The storage device that housed copies of the company’s critical production data was physically located in the Erie, Pa. data center right beneath the IBM i servers that run the business. If a storm, flood or other disaster had taken out the company’s main IT operations, the backups could have been damaged or destroyed as well. Eriez had also never put into place a procedure for protecting the tape cartridges that housed backup data.
“Physical backups were easily misplaced,“ recalls Dan Ester, Eriez’ director of information systems. “Then we’d have to make a new backup. It was not the best solution for disaster recovery.”
Eriez, which makes separation, metal detection and materials feeding equipment for processing and metalworking applications, was about to embark upon a major upgrade to make its headquarters data center the central IT solution for all of its global subsidiaries. Eriez’ IT staff realized that the status quo for backup was no longer sufficient, but the alternatives weren’t perfect, either.
Off-site backup solutions, in which tapes are physically transported to another facility, are expensive. VAULT400 was a relatively new technology with questions about speed and performance. Backups were already consuming more than two hours a night of processing time, crowding out batch operations. Going off-site or to the cloud could take an even greater toll.
Eriez’ production servers were at the end of their lease, so the company contacted nearby UCG Technologies Inc. in Cleveland about upgrading to a new IBM Power8 server. During the discussion, the question of backup arose. It so happens that’s a specialty area for UCG, which has been doing cloud backup and disaster recovery since 2006. UCG proposed a solution based upon incremental backup, in which only changed data is moved across the wire. Eriez could realize all the security of an off-site solution without the cost or performance penalty of copying its full production dataset every night.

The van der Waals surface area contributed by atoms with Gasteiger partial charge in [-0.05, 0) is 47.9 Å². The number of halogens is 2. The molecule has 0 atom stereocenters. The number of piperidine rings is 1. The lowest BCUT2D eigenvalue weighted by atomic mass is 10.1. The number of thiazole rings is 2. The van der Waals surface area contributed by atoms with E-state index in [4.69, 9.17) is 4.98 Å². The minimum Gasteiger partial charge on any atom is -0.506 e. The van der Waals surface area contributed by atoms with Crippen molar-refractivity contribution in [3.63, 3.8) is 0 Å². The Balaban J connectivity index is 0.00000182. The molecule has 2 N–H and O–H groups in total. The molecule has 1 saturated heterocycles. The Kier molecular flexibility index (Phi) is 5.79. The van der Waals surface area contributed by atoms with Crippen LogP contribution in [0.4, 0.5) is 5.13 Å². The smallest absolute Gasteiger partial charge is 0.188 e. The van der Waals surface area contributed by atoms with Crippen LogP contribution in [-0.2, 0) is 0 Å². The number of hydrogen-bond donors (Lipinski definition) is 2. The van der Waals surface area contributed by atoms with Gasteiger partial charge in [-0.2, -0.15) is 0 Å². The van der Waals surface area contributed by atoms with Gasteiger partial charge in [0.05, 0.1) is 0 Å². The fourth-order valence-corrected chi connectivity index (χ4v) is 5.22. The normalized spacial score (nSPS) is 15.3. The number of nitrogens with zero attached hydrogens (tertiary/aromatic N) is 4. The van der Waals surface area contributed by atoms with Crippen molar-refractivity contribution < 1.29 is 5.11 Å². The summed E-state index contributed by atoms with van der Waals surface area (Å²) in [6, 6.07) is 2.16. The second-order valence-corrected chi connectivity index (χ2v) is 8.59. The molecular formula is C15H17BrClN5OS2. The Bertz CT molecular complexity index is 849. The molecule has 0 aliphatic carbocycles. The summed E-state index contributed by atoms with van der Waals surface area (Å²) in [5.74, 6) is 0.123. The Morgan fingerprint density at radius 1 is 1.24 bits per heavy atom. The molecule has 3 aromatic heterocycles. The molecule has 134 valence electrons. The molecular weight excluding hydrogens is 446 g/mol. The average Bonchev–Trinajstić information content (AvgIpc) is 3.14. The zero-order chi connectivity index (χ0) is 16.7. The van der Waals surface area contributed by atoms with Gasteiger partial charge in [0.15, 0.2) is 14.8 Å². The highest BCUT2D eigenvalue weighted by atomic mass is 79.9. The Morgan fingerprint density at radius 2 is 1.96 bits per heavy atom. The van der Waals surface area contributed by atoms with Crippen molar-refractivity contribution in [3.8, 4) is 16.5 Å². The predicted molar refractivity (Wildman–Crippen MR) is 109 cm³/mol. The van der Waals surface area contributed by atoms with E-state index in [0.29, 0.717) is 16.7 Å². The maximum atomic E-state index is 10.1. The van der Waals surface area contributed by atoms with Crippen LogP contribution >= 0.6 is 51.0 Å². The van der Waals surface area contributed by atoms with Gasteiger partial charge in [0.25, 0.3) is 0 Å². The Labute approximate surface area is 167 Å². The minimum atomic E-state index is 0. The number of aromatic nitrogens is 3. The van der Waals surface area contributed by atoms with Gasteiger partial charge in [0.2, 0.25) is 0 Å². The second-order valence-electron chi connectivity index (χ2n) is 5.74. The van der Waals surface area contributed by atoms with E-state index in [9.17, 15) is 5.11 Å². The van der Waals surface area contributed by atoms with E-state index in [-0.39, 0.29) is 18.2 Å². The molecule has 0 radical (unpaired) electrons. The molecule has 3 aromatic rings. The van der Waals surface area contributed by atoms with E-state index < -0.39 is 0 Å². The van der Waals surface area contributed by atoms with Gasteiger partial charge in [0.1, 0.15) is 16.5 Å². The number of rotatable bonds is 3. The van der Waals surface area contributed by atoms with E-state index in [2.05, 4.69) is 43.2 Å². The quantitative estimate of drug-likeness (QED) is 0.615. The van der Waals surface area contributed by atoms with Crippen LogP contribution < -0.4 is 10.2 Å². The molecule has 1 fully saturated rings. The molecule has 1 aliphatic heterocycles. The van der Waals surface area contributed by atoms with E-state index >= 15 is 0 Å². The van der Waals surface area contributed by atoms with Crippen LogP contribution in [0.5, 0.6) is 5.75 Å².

Ester wasn’t sure at first. Transmitting data over the internet sounded inherently slower than backing up over a hard-wired connection on-premises. “I had some hesitation. I was concerned about performance,” he said.
For the first couple of days, it looked like those concerns might be valid. That’s because an incremental backup has to establish a “seed,” or a full copy of the production database. At 600 gigabytes, Eriez’ seed took a couple of days to create. After that, though, incremental cloud magic kicked in.
Once installed, UCG’s VAULT400 cloud backup is continuous and transparent, running in the background and staying out of the way of high-priority production work. Because only hanged data is copied, incremental backup windows fell from more than two hours to just 37 minutes.
The effect was transformative. Eriez used to block off midnight to 2:30 a.m. for backup. That forced batch jobs back in the queue, meaning that they were often running well into the morning of the next work day, slowing production work. “Because we were able to cut backup times down with the cloud, we now get batch processing done before people walk in the door,” Ester says. That translates into a faster pace of business.
The IT staff compared VAULT400 to a similar service on Microsoft Azure and found the costs were competitive. The difference was the quality of support they got with UCG. “Any time we’ve had issues, we send a support request via email and somebody has always gotten back within a two-to-four-hour window,” Ester says. “Within a day they have a solution or reply. It’s nice having a relationship with a vendor that provides that kind of service.”
As it begins a major upgrade and consolidation of its enterprise resource planning system, Eriez has the confidence that migration hiccups won’t threaten its production data. Affiliates from around the globe will be able to connect and manage their businesses using a single source of data, which means taking down servers for hours at a time won’t be an option anymore. But with incremental backup, that isn’t a problem.
“We’re extremely happy working with UCG,” Ester says. “They pay attention to us, and the product has been flawless since we implemented it.”
Learn more at Eriez.com